Sunday, December 13, 2009

Tis the season

I was supposed to head off to a Christmas party on Friday night—the December meeting of my writers group becomes an opportunity to exchange gifts, desserts, and great stories. Alas, the instability of the weather required that I simply come on up the mountain after work. In anticipation of the party, I’d ordered a huge tray of Christmas cookies from the catering class at the high school, so I ended up bringing it home. Nothing to do but eat them up—oh, and share them with my neighbors, of course.

After dinner on Friday night, I pulled some of the plastic wrap off the cookie tray and wiggled my fingers inside to retrieve one of those small round cookies covered with powdered sugar. When we were kids, we called them butter balls. (If you put rum in them, they’re butter rum balls.) The first bite took me back fifty years.

When I was a kid, Grandma would catch the train in Los Angeles and ride out to Lakewood where we lived on a beautiful suburban tree-lined street. Dad would pick her up at the train station, and she always bustled in carrying bags filled with coloring books, crayons, and cinnamon raisin bread. She and Mom would spend days getting ready for Christmas, baking mincemeat pies, pumpkin pies, apple pies (all from scratch), cooking yams for candied yams, making cranberry sauce (from scratch as well). Grandma made a special Christmas treat by stuffing dates with half a walnut and rolling them in powdered sugar. Such a simple thing… yet I was reminded of how much I loved them when my daughter made something similar—but far more fancy—for Thanksgiving.

We had a real tree every year, and every year Dad would send one of the boys up the ladder in the garage to the rafters to bring down the large box of ornaments, decorations and our nativity. The only thing we bought new each year were several boxes of tinsel to cover the tree with. Oh, and glass wax. Most folks in our neighborhood would use multi-colored glass wax and a sponge to decorate their picture windows, much as the retail stores do now, with snowy scenes and holly berries. Of course, we had a long string of outdoor lights that Dad would dutifully hang around the eaves of the house every year.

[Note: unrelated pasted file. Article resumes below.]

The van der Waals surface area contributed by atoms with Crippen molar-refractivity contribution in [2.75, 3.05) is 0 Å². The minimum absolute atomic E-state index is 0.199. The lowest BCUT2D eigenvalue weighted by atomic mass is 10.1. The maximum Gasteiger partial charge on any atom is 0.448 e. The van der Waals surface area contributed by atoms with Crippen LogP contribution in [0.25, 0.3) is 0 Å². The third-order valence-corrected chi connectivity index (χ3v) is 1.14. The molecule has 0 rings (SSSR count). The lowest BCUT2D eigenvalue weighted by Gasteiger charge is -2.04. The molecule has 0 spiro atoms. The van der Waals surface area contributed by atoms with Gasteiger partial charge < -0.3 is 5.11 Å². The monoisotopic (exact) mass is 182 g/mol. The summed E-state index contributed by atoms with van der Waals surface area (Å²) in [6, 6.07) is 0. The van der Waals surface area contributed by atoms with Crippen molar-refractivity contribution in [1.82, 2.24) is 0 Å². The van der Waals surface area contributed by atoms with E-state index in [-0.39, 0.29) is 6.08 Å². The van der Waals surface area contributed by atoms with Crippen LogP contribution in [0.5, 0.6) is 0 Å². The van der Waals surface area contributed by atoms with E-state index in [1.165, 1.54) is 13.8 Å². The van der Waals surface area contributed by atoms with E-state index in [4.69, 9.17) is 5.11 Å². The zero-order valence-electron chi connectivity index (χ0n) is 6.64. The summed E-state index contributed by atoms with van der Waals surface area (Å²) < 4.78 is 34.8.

Both my parents were veterans of WWII, and Dad was involved in his local VFW. One year, a few days before Christmas, we loaded up the station wagon and headed off to the VFW hall for an opportunity to meet Santa and be given a gift. I was pretty nervous about this, and truth be known would have preferred to forego the gift just so I could avoid sitting on a stranger’s knee. I was painfully shy and having to be asked by someone I didn’t know what I wanted for Christmas was torture for me. As the time approached for Santa’s arrival, I started looking around for my dad in order to seek out his protective arms. He was nowhere to be found. I finally asked Mom, who said first that Dad had gone to the bathroom, and a long time later, when I bugged her again, that I should stop asking so many questions. As soon as she said that, I knew. It was Mom’s catch phrase: “Stop being so nosy.” It always meant she was trying to hide something, and I knew right away what that meant in this case. Ha! My dad was Santa! A moment later he walked through the door and at his first “Ho Ho Ho!” I recognized his voice. When my turn came, I readily climbed into his lap and looked him straight in the eye, smiling. I didn’t give away his secret, and I never told my parents that I knew, but I was really proud that it was my dad who had the honor to be chosen for such an important job.

Yesterday when I was chatting with Mom, she mentioned that my brother had played Santa on Friday. I called him today.
“Yep,” he said, “a hundred and twenty kindergarteners.” His wife is their teacher. What a grand tradition.
“Hey Kev,” I asked, “Did you know Dad played Santa when we went to the VFW hall?”
“Was that Dad?” he replied. He never knew. Guess the secret’s out of Santa’s bag now. Sorry, Dad. But you did a great job with all those kids. Bet my brother did, too.

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